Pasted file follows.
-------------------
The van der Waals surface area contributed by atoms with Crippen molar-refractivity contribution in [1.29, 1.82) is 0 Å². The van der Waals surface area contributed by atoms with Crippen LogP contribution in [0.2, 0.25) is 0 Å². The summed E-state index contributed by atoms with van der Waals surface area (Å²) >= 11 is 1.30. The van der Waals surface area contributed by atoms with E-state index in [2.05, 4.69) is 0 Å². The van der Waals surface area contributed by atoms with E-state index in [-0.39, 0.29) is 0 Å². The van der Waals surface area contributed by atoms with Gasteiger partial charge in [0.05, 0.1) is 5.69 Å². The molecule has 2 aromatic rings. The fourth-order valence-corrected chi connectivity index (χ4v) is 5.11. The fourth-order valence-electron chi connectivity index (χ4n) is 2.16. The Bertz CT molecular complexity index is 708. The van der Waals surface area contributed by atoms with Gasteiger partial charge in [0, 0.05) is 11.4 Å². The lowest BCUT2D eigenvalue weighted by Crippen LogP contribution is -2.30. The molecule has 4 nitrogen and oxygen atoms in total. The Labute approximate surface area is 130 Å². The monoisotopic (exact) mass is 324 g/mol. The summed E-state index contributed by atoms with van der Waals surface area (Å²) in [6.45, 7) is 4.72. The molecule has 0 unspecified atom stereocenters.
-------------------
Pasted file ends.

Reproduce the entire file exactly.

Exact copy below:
The van der Waals surface area contributed by atoms with Crippen molar-refractivity contribution in [1.29, 1.82) is 0 Å². The van der Waals surface area contributed by atoms with Crippen LogP contribution in [0.2, 0.25) is 0 Å². The summed E-state index contributed by atoms with van der Waals surface area (Å²) >= 11 is 1.30. The van der Waals surface area contributed by atoms with E-state index in [2.05, 4.69) is 0 Å². The van der Waals surface area contributed by atoms with E-state index in [-0.39, 0.29) is 0 Å². The van der Waals surface area contributed by atoms with Gasteiger partial charge in [0.05, 0.1) is 5.69 Å². The molecule has 2 aromatic rings. The fourth-order valence-corrected chi connectivity index (χ4v) is 5.11. The fourth-order valence-electron chi connectivity index (χ4n) is 2.16. The Bertz CT molecular complexity index is 708. The van der Waals surface area contributed by atoms with Gasteiger partial charge in [0, 0.05) is 11.4 Å². The lowest BCUT2D eigenvalue weighted by Crippen LogP contribution is -2.30. The molecule has 4 nitrogen and oxygen atoms in total. The Labute approximate surface area is 130 Å². The monoisotopic (exact) mass is 324 g/mol. The summed E-state index contributed by atoms with van der Waals surface area (Å²) in [6.45, 7) is 4.72. The molecule has 0 unspecified atom stereocenters.